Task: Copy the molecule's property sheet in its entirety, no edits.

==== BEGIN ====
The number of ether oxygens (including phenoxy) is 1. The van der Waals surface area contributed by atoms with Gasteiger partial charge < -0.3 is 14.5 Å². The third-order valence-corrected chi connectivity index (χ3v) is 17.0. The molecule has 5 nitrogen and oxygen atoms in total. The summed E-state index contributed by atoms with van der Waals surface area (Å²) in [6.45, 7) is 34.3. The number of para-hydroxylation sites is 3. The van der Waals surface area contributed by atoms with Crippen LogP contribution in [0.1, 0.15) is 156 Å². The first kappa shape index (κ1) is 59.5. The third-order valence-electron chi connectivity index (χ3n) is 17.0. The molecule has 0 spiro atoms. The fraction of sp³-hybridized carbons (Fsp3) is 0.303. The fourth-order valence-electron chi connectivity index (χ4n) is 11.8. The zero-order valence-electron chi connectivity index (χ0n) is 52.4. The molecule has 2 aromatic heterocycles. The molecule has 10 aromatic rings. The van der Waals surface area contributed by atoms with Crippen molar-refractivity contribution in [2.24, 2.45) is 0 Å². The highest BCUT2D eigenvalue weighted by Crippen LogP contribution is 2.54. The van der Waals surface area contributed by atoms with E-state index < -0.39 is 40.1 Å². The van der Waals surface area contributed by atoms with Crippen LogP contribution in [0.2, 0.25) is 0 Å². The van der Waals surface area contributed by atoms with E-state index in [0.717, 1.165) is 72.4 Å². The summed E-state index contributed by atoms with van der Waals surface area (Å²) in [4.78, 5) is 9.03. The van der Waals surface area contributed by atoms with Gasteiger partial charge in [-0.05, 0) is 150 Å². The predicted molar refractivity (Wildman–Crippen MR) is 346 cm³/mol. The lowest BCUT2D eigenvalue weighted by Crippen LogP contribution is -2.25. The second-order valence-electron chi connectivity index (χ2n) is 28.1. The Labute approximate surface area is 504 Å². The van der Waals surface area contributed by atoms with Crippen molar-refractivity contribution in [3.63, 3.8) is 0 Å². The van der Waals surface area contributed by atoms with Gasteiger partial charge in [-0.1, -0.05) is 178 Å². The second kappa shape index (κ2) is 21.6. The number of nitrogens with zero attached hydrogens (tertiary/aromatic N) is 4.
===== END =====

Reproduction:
The number of ether oxygens (including phenoxy) is 1. The van der Waals surface area contributed by atoms with Gasteiger partial charge < -0.3 is 14.5 Å². The third-order valence-corrected chi connectivity index (χ3v) is 17.0. The molecule has 5 nitrogen and oxygen atoms in total. The summed E-state index contributed by atoms with van der Waals surface area (Å²) in [6.45, 7) is 34.3. The number of para-hydroxylation sites is 3. The van der Waals surface area contributed by atoms with Crippen LogP contribution in [0.1, 0.15) is 156 Å². The first kappa shape index (κ1) is 59.5. The third-order valence-electron chi connectivity index (χ3n) is 17.0. The molecule has 0 spiro atoms. The fraction of sp³-hybridized carbons (Fsp3) is 0.303. The fourth-order valence-electron chi connectivity index (χ4n) is 11.8. The zero-order valence-electron chi connectivity index (χ0n) is 52.4. The molecule has 2 aromatic heterocycles. The molecule has 10 aromatic rings. The van der Waals surface area contributed by atoms with Crippen molar-refractivity contribution in [2.24, 2.45) is 0 Å². The highest BCUT2D eigenvalue weighted by Crippen LogP contribution is 2.54. The van der Waals surface area contributed by atoms with E-state index < -0.39 is 40.1 Å². The van der Waals surface area contributed by atoms with Crippen LogP contribution in [0.2, 0.25) is 0 Å². The van der Waals surface area contributed by atoms with E-state index in [0.717, 1.165) is 72.4 Å². The summed E-state index contributed by atoms with van der Waals surface area (Å²) in [4.78, 5) is 9.03. The van der Waals surface area contributed by atoms with Gasteiger partial charge in [-0.05, 0) is 150 Å². The predicted molar refractivity (Wildman–Crippen MR) is 346 cm³/mol. The lowest BCUT2D eigenvalue weighted by Crippen LogP contribution is -2.25. The second-order valence-electron chi connectivity index (χ2n) is 28.1. The Labute approximate surface area is 504 Å². The van der Waals surface area contributed by atoms with Crippen molar-refractivity contribution in [3.63, 3.8) is 0 Å². The van der Waals surface area contributed by atoms with Gasteiger partial charge in [-0.1, -0.05) is 178 Å². The second kappa shape index (κ2) is 21.6. The number of nitrogens with zero attached hydrogens (tertiary/aromatic N) is 4.